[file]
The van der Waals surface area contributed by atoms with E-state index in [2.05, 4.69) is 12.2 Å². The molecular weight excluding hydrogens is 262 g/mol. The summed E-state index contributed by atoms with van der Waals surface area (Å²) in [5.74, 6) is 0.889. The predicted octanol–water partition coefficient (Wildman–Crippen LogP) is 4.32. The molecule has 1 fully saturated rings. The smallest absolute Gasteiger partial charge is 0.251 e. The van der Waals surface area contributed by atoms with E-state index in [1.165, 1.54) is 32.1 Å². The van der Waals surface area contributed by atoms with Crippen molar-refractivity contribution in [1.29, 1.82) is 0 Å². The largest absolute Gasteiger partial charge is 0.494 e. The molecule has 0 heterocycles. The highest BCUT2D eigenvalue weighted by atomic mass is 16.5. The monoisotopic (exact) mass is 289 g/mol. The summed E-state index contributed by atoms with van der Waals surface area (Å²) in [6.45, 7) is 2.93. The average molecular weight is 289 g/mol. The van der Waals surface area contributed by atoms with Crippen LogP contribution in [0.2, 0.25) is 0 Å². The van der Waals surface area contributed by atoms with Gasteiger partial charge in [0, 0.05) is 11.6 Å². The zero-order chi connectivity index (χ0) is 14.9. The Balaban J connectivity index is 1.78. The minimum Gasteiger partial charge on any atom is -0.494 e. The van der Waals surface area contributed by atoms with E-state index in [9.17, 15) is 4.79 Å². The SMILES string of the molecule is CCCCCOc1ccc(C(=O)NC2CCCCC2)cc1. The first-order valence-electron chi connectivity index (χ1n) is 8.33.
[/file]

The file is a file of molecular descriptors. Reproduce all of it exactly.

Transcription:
The van der Waals surface area contributed by atoms with E-state index in [2.05, 4.69) is 12.2 Å². The molecular weight excluding hydrogens is 262 g/mol. The summed E-state index contributed by atoms with van der Waals surface area (Å²) in [5.74, 6) is 0.889. The predicted octanol–water partition coefficient (Wildman–Crippen LogP) is 4.32. The molecule has 1 fully saturated rings. The smallest absolute Gasteiger partial charge is 0.251 e. The van der Waals surface area contributed by atoms with E-state index in [1.165, 1.54) is 32.1 Å². The van der Waals surface area contributed by atoms with Crippen molar-refractivity contribution in [1.29, 1.82) is 0 Å². The largest absolute Gasteiger partial charge is 0.494 e. The molecule has 0 heterocycles. The highest BCUT2D eigenvalue weighted by atomic mass is 16.5. The monoisotopic (exact) mass is 289 g/mol. The summed E-state index contributed by atoms with van der Waals surface area (Å²) in [6.45, 7) is 2.93. The average molecular weight is 289 g/mol. The van der Waals surface area contributed by atoms with Crippen LogP contribution in [0.2, 0.25) is 0 Å². The van der Waals surface area contributed by atoms with Gasteiger partial charge in [0, 0.05) is 11.6 Å². The zero-order chi connectivity index (χ0) is 14.9. The Balaban J connectivity index is 1.78. The minimum Gasteiger partial charge on any atom is -0.494 e. The van der Waals surface area contributed by atoms with E-state index in [9.17, 15) is 4.79 Å². The SMILES string of the molecule is CCCCCOc1ccc(C(=O)NC2CCCCC2)cc1. The first-order valence-electron chi connectivity index (χ1n) is 8.33.